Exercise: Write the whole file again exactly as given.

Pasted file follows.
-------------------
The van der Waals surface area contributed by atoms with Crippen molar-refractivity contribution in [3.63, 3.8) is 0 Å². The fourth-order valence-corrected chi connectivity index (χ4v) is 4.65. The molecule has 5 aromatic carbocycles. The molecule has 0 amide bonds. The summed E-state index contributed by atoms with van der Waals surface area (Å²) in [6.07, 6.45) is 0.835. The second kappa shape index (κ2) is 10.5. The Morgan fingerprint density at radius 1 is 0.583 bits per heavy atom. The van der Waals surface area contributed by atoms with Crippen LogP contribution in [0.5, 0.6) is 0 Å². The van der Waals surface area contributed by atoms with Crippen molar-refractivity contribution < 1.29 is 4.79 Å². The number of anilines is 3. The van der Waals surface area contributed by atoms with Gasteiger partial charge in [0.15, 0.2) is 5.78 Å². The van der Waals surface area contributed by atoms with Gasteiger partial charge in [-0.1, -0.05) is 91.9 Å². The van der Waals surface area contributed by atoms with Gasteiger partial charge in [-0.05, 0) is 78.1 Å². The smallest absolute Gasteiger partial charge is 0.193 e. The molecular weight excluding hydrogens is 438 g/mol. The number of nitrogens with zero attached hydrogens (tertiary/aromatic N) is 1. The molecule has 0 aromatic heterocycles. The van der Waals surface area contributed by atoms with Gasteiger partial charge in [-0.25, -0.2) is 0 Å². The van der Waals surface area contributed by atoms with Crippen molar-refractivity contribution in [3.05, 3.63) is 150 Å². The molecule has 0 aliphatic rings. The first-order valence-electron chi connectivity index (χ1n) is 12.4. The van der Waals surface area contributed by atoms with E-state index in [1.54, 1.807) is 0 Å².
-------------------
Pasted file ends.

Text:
The van der Waals surface area contributed by atoms with Crippen molar-refractivity contribution in [3.63, 3.8) is 0 Å². The fourth-order valence-corrected chi connectivity index (χ4v) is 4.65. The molecule has 5 aromatic carbocycles. The molecule has 0 amide bonds. The summed E-state index contributed by atoms with van der Waals surface area (Å²) in [6.07, 6.45) is 0.835. The second kappa shape index (κ2) is 10.5. The Morgan fingerprint density at radius 1 is 0.583 bits per heavy atom. The van der Waals surface area contributed by atoms with Crippen LogP contribution in [0.5, 0.6) is 0 Å². The van der Waals surface area contributed by atoms with Crippen molar-refractivity contribution < 1.29 is 4.79 Å². The number of anilines is 3. The van der Waals surface area contributed by atoms with Gasteiger partial charge in [0.15, 0.2) is 5.78 Å². The van der Waals surface area contributed by atoms with Gasteiger partial charge in [-0.1, -0.05) is 91.9 Å². The van der Waals surface area contributed by atoms with Gasteiger partial charge in [-0.05, 0) is 78.1 Å². The smallest absolute Gasteiger partial charge is 0.193 e. The molecular weight excluding hydrogens is 438 g/mol. The number of nitrogens with zero attached hydrogens (tertiary/aromatic N) is 1. The molecule has 0 aromatic heterocycles. The van der Waals surface area contributed by atoms with Gasteiger partial charge in [-0.25, -0.2) is 0 Å². The van der Waals surface area contributed by atoms with Crippen molar-refractivity contribution in [3.05, 3.63) is 150 Å². The molecule has 0 aliphatic rings. The first-order valence-electron chi connectivity index (χ1n) is 12.4. The van der Waals surface area contributed by atoms with E-state index in [1.54, 1.807) is 0 Å².